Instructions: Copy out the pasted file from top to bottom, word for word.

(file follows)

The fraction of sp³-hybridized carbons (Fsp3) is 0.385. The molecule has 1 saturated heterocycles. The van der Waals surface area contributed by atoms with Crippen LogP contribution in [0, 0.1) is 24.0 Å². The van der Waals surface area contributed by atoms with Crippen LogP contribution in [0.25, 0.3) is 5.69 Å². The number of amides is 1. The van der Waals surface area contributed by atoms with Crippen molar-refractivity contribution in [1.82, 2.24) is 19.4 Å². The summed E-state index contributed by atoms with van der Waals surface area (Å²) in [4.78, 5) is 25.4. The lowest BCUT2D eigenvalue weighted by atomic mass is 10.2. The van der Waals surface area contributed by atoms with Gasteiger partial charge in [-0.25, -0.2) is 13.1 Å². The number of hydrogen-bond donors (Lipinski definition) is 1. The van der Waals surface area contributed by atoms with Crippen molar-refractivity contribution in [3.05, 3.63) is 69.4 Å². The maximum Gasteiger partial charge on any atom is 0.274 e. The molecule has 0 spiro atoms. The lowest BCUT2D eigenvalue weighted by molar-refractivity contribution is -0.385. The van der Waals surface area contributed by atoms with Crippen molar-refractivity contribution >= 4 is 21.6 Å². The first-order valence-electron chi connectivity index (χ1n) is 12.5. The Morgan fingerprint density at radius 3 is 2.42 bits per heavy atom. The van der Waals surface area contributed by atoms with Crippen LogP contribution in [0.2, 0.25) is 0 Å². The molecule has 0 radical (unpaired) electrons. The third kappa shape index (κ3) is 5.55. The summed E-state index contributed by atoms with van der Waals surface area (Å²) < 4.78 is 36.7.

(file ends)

The fraction of sp³-hybridized carbons (Fsp3) is 0.385. The molecule has 1 saturated heterocycles. The van der Waals surface area contributed by atoms with Crippen LogP contribution in [0, 0.1) is 24.0 Å². The van der Waals surface area contributed by atoms with Crippen LogP contribution in [0.25, 0.3) is 5.69 Å². The number of amides is 1. The van der Waals surface area contributed by atoms with Crippen molar-refractivity contribution in [1.82, 2.24) is 19.4 Å². The summed E-state index contributed by atoms with van der Waals surface area (Å²) in [4.78, 5) is 25.4. The lowest BCUT2D eigenvalue weighted by atomic mass is 10.2. The van der Waals surface area contributed by atoms with Gasteiger partial charge in [-0.25, -0.2) is 13.1 Å². The number of hydrogen-bond donors (Lipinski definition) is 1. The van der Waals surface area contributed by atoms with Crippen molar-refractivity contribution in [3.05, 3.63) is 69.4 Å². The maximum Gasteiger partial charge on any atom is 0.274 e. The molecule has 0 spiro atoms. The lowest BCUT2D eigenvalue weighted by molar-refractivity contribution is -0.385. The van der Waals surface area contributed by atoms with Crippen molar-refractivity contribution >= 4 is 21.6 Å². The first-order valence-electron chi connectivity index (χ1n) is 12.5. The Morgan fingerprint density at radius 3 is 2.42 bits per heavy atom. The van der Waals surface area contributed by atoms with Crippen LogP contribution in [0.2, 0.25) is 0 Å². The molecule has 0 radical (unpaired) electrons. The third kappa shape index (κ3) is 5.55. The summed E-state index contributed by atoms with van der Waals surface area (Å²) < 4.78 is 36.7.